This year we were asked again to make a report on the Trans Boat, during Amsterdam Pride. My fascination for trans people is based on a deep respect i feel for them. The problems they have to overcome, just to become who they are, are huge. Not only physically. Mentally they have to deal with the stigma’s in society. In some countries understanding around transgenders is improving because of their increasing visibility. But in general we may conclude that all over the world the position of trans people is bad.
A role-model whom was given a platform during this Pride Amsterdam is the Brazilian trans woman Ana Paula Lima. She was invited to be one of the ambassadors of the event. I got to know Ana Paula a few years ago. Her passion and eagerness to improve the position of trans people is the drive of her activism. Her activism is rooted in her painful personal experiences. I think that activism in general is rooted in painful confrontations experienced in one’s own life. Ana Paula is unstoppable. She joined a group of bi-cultural transgender people called Trans United,a group under the umbrella of COC (The oldest LGBT organization in the world).
Trans United was founded by miss Beyong Veldkamp, a trans activist with roots in Suriname, with the goal to promote visibility and emancipation of bi-cultural trans people in the Netherlands. An extra vulnerable group within the trans community. Ana Paula told me that she had visited the Canal Pride the year before and that she was shocked to see that there was no representation of the trans community. She decided that this was unacceptable and made it her goal to change that situation. She was the driving force behind the first boat for bi-cultural trans people that sailed in the Canal Pride last year.
Ana Paula and all the other fantastic volunteers had to overcome lots of hurdles and problems but in the end they accomplished their mission. But her mission didn’t end there. She decided that she wanted to change the circumstances in which trans people have to live for the better. Trans United published a report on the living conditions of trans people in Dutch society.The report addressed the problems in healthcare, education, employment, mental and physical problems they face and the notion that a lot of trans women are forced into prostitution by circumstances, specially bi-cultural trans women.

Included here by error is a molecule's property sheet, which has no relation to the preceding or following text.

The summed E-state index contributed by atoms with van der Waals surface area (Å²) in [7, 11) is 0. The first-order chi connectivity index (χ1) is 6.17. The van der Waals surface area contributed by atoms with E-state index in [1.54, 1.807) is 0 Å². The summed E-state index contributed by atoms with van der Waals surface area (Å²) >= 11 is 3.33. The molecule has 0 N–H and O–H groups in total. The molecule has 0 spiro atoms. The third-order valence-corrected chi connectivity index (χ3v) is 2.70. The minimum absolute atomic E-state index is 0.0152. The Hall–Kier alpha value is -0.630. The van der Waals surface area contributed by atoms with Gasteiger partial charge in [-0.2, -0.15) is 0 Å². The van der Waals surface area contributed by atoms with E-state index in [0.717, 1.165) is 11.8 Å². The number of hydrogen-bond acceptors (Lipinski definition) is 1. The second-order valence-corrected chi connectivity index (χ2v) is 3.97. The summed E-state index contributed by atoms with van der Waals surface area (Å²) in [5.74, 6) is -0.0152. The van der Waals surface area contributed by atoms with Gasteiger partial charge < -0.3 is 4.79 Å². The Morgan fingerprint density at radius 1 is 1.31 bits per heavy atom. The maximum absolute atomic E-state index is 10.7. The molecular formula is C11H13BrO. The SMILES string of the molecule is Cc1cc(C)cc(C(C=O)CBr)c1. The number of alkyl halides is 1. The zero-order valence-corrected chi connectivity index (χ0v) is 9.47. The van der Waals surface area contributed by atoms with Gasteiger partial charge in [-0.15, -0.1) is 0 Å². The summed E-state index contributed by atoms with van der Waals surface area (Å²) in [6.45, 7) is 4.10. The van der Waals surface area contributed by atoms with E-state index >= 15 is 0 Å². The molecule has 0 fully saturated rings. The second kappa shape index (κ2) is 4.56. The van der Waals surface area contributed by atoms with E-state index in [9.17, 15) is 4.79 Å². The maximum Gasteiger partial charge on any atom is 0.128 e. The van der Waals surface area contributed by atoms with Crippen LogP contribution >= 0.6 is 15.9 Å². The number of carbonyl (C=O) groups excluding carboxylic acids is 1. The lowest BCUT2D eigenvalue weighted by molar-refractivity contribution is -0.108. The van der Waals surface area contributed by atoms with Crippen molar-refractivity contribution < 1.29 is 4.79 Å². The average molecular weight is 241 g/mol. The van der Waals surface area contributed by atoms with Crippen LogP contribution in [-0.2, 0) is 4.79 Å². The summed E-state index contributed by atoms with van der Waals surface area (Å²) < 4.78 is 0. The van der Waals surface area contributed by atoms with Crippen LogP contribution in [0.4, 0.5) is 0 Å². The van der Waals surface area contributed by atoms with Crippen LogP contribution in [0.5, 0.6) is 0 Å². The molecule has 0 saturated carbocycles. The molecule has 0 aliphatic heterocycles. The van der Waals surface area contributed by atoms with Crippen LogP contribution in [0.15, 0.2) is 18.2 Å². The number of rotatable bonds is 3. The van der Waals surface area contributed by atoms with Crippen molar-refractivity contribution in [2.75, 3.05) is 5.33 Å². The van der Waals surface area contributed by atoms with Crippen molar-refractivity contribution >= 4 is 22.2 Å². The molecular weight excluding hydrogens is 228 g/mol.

Her efforts were noticed by the organization of Pride Amsterdam and she was asked to be one of the ambassadors this year. In the short period I know her, Ana Paula developed herself from a beautiful but sometimes frustrated trans woman into a full-blown trans activist who knows how to convince people of the urgency for change in legislation, care and other matters that are important for her community.
The first boat for bi-cultural trans people last year was an emotional roller coaster.The second boat wasn’t different. There is a lot of criticism on the Canal Pride. Complaints about a lack of political messages and the involvement of big companies and the increased commercialization of the Pride. Complaints that make no sense to activists from countries where Pride cannot be celebrated.
For me the emotions on the faces of the trans activists on board spoke a thousand words. Our Brazilian guest told me that the cruise through the canals felt like a long hug. He told me over an over that the people smiled at him. Another cute guy told me that it felt that he was accepted by everyone at least for one day. A guy from Jamaica bursted into tears, overwhelmed by emotions. He thought about the situation at home, about his LGBT brothers and sisters who could not experience this celebration of inclusion and love. Activists from The Netherlands, Kuwait, South, Africa, The Philippines, Brazil, Pakistan, Italy, Jamaica, and other countries joined together on the trans boat for a cruise of love and acceptance. ACCEPTANCE STARTS WITH VISIBILITY.
My thanks to all the courageous and beautiful people that made this day a special one.